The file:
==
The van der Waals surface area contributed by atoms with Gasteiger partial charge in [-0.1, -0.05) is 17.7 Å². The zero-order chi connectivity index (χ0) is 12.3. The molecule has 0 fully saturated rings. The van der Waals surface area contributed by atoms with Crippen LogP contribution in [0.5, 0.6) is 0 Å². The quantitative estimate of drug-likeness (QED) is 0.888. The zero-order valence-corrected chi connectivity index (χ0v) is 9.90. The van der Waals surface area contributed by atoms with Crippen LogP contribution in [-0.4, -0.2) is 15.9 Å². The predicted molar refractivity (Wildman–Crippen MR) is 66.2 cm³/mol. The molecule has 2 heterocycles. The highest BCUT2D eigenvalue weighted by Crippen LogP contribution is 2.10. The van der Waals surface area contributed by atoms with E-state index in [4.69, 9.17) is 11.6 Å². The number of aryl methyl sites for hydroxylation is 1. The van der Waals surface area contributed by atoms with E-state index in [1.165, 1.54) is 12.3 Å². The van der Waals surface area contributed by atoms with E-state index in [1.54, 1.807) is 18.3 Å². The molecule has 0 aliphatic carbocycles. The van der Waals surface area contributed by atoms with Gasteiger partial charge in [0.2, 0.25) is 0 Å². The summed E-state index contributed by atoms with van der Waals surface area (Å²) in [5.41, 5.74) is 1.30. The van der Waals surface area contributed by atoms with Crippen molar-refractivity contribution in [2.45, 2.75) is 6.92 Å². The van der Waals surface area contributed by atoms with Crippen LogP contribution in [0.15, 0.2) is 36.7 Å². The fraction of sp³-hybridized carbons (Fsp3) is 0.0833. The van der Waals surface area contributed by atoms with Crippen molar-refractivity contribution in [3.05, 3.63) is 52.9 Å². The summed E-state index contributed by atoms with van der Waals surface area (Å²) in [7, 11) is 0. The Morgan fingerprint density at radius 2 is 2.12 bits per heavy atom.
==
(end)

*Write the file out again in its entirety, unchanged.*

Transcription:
The van der Waals surface area contributed by atoms with Gasteiger partial charge in [-0.1, -0.05) is 17.7 Å². The zero-order chi connectivity index (χ0) is 12.3. The molecule has 0 fully saturated rings. The van der Waals surface area contributed by atoms with Crippen LogP contribution in [0.5, 0.6) is 0 Å². The quantitative estimate of drug-likeness (QED) is 0.888. The zero-order valence-corrected chi connectivity index (χ0v) is 9.90. The van der Waals surface area contributed by atoms with Crippen LogP contribution in [-0.4, -0.2) is 15.9 Å². The predicted molar refractivity (Wildman–Crippen MR) is 66.2 cm³/mol. The molecule has 2 heterocycles. The highest BCUT2D eigenvalue weighted by Crippen LogP contribution is 2.10. The van der Waals surface area contributed by atoms with E-state index in [4.69, 9.17) is 11.6 Å². The number of aryl methyl sites for hydroxylation is 1. The van der Waals surface area contributed by atoms with E-state index in [1.165, 1.54) is 12.3 Å². The van der Waals surface area contributed by atoms with E-state index in [1.54, 1.807) is 18.3 Å². The molecule has 0 aliphatic carbocycles. The van der Waals surface area contributed by atoms with Gasteiger partial charge in [0.2, 0.25) is 0 Å². The summed E-state index contributed by atoms with van der Waals surface area (Å²) in [5.41, 5.74) is 1.30. The van der Waals surface area contributed by atoms with Crippen molar-refractivity contribution in [2.45, 2.75) is 6.92 Å². The van der Waals surface area contributed by atoms with Crippen LogP contribution in [0.15, 0.2) is 36.7 Å². The fraction of sp³-hybridized carbons (Fsp3) is 0.0833. The van der Waals surface area contributed by atoms with Crippen molar-refractivity contribution in [3.05, 3.63) is 52.9 Å². The summed E-state index contributed by atoms with van der Waals surface area (Å²) in [7, 11) is 0. The Morgan fingerprint density at radius 2 is 2.12 bits per heavy atom.